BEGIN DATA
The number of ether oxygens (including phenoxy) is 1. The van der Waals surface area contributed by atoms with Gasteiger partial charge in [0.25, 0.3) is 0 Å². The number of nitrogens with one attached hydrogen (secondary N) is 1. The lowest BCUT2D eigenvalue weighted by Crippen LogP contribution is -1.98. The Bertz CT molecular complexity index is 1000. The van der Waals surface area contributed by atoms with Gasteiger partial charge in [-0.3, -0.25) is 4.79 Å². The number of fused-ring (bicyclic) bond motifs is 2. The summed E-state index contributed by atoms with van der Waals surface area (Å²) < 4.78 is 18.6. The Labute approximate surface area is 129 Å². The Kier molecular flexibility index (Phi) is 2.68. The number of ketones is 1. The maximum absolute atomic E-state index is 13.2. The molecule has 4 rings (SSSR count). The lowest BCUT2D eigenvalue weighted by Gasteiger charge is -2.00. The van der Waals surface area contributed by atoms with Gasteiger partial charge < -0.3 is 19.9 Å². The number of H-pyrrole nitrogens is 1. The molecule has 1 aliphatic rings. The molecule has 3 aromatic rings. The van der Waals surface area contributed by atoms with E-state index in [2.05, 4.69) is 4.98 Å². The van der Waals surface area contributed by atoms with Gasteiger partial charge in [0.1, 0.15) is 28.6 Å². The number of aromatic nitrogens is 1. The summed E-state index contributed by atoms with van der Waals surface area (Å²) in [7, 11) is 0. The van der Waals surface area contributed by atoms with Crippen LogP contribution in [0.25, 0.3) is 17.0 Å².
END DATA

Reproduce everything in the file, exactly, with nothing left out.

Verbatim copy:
The number of ether oxygens (including phenoxy) is 1. The van der Waals surface area contributed by atoms with Gasteiger partial charge in [0.25, 0.3) is 0 Å². The number of nitrogens with one attached hydrogen (secondary N) is 1. The lowest BCUT2D eigenvalue weighted by Crippen LogP contribution is -1.98. The Bertz CT molecular complexity index is 1000. The van der Waals surface area contributed by atoms with Gasteiger partial charge in [-0.3, -0.25) is 4.79 Å². The number of fused-ring (bicyclic) bond motifs is 2. The summed E-state index contributed by atoms with van der Waals surface area (Å²) < 4.78 is 18.6. The Labute approximate surface area is 129 Å². The Kier molecular flexibility index (Phi) is 2.68. The number of ketones is 1. The maximum absolute atomic E-state index is 13.2. The molecule has 4 rings (SSSR count). The lowest BCUT2D eigenvalue weighted by Gasteiger charge is -2.00. The van der Waals surface area contributed by atoms with Gasteiger partial charge < -0.3 is 19.9 Å². The number of H-pyrrole nitrogens is 1. The molecule has 1 aliphatic rings. The molecule has 3 aromatic rings. The van der Waals surface area contributed by atoms with E-state index in [2.05, 4.69) is 4.98 Å². The van der Waals surface area contributed by atoms with Gasteiger partial charge in [0.1, 0.15) is 28.6 Å². The number of aromatic nitrogens is 1. The summed E-state index contributed by atoms with van der Waals surface area (Å²) in [7, 11) is 0. The van der Waals surface area contributed by atoms with Crippen LogP contribution in [0.25, 0.3) is 17.0 Å².